One of the foundations of Running Technique explained – Running vs Walking Mechanic
7 January 2024 | Category: Running Technique Advice
Paul breaks down the common mechanics in both walking and running, and how using the proper running mechanic can make you more powerful, more economical and less prone to injury.
In this video Paul breaks down one of the key components of his running technique philosophy, and also the most common mechanics for both running and walking.
This is definitely a topic that is best viewed via video so that you can see the movement broken down and hear the explanation, so we recommend you watch the video above.
The topics covered:
The three examples of mechanics that cover walking and running.
1. Walking Mechanic
The standard walking mechanic has your hand matching in time and synchronising with your opposite foot for each step. This means that the end of each lever is moving in harmony, and the timing is between the end of each lever.
2. Running Mechanic
When most people get into position to run, they automatically raise their hands, this provides a shorter lever for the arm swing. The running mechanic that generates the most power is matching and synchronising the elbow (so the end of the upper limb when hands are raised) to the knee, which is the at the end of the upper leg. This mechanic allow for the pendulum motion of the arm swing to time with the top of the knee lift and allows for the foot to fall directly beneath the body, and drive forward.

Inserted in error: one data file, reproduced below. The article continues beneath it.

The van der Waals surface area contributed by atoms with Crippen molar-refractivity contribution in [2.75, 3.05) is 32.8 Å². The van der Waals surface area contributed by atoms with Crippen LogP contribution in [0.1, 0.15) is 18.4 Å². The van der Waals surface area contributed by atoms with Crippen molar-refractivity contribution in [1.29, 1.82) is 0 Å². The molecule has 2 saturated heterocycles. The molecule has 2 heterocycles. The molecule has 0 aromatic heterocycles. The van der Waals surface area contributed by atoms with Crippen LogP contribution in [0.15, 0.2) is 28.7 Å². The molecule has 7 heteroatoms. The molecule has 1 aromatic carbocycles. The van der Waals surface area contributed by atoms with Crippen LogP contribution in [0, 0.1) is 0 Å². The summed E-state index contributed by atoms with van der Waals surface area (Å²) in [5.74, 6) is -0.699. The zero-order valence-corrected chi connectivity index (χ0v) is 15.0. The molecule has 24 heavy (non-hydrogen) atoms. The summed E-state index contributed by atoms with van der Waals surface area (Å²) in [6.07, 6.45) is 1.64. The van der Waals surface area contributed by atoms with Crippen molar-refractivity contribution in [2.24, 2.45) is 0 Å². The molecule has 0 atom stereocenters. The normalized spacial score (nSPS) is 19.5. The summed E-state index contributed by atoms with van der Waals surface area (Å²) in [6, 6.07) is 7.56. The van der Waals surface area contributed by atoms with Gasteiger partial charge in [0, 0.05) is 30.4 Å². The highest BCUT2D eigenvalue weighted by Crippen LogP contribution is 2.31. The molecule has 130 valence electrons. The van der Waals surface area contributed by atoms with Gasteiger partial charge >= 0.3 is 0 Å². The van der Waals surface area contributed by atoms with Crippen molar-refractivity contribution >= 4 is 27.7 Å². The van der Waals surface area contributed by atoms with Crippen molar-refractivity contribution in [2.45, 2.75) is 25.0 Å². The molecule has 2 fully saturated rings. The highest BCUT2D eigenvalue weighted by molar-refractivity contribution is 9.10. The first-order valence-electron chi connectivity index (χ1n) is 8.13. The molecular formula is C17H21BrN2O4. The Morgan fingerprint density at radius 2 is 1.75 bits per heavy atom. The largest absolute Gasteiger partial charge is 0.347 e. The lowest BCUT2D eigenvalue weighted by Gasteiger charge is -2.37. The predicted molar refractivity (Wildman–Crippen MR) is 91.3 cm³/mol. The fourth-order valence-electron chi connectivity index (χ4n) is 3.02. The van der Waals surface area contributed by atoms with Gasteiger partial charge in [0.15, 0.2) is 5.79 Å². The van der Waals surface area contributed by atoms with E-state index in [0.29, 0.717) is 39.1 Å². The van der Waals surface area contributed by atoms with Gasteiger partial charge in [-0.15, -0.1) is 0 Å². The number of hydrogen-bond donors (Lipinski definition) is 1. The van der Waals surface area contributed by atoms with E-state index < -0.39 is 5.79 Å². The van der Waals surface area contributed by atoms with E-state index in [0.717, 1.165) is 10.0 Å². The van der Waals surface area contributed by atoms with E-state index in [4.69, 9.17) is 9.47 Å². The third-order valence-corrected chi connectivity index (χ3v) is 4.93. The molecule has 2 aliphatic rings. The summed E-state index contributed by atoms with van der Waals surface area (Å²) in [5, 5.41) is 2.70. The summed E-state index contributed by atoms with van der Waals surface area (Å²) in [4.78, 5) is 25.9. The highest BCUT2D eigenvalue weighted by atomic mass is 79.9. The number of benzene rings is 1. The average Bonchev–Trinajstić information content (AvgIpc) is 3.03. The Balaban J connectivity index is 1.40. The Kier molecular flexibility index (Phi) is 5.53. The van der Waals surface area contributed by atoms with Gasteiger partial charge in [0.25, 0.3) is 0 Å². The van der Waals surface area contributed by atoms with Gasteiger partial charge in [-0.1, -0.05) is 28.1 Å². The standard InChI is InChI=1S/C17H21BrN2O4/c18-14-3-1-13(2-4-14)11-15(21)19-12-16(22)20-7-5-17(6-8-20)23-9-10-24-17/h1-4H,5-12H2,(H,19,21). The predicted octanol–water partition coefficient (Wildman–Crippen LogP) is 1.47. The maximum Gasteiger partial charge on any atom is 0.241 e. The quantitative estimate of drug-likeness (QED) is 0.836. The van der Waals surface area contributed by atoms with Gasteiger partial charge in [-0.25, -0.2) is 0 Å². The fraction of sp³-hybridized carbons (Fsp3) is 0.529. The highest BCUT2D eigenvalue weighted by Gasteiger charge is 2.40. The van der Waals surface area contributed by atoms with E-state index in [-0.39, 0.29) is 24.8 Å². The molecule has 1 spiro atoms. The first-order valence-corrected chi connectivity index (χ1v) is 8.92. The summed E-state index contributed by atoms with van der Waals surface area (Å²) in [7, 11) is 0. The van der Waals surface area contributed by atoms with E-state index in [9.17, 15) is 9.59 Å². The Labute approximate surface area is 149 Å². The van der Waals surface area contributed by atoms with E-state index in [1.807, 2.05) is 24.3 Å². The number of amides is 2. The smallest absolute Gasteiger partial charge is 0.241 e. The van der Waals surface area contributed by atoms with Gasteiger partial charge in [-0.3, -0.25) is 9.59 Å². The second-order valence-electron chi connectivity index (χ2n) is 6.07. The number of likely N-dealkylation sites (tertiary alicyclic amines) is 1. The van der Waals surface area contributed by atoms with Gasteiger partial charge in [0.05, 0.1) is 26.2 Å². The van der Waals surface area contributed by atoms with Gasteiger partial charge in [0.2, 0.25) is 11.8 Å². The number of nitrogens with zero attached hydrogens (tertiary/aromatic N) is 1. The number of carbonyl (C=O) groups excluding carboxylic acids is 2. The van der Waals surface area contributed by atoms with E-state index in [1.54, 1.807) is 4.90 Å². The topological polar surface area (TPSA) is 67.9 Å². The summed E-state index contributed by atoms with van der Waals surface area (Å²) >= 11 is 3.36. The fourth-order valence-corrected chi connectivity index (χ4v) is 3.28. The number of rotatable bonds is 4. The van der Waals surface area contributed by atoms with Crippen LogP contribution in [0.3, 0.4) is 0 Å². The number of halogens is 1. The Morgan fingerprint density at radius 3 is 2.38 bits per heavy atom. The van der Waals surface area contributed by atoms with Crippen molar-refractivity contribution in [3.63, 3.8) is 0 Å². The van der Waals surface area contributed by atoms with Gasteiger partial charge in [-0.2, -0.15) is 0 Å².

3. A Hybrid Mechanic
Where many runners have problems, is they naturally assume a hybrid approach. This means that the elbow (hands raised for running), matches with the end of the lower leg, the foot (as with the walking mechanic). This allows for the foot to come well out in front of the body and land in front of the body, as it is timed with when the elbows are swinging back, rather than the knee being timed with the elbows swinging back – completely independent to the footstrike.
I have a Hybrid Mechanic – how do I change it?
This is one of the key tenets of the online membership – this particular cue working through timing is called the Matching & Marching cue, Paul breaks down how to match the timing of the upper body with the timing of the upper leg and improve your running economy.
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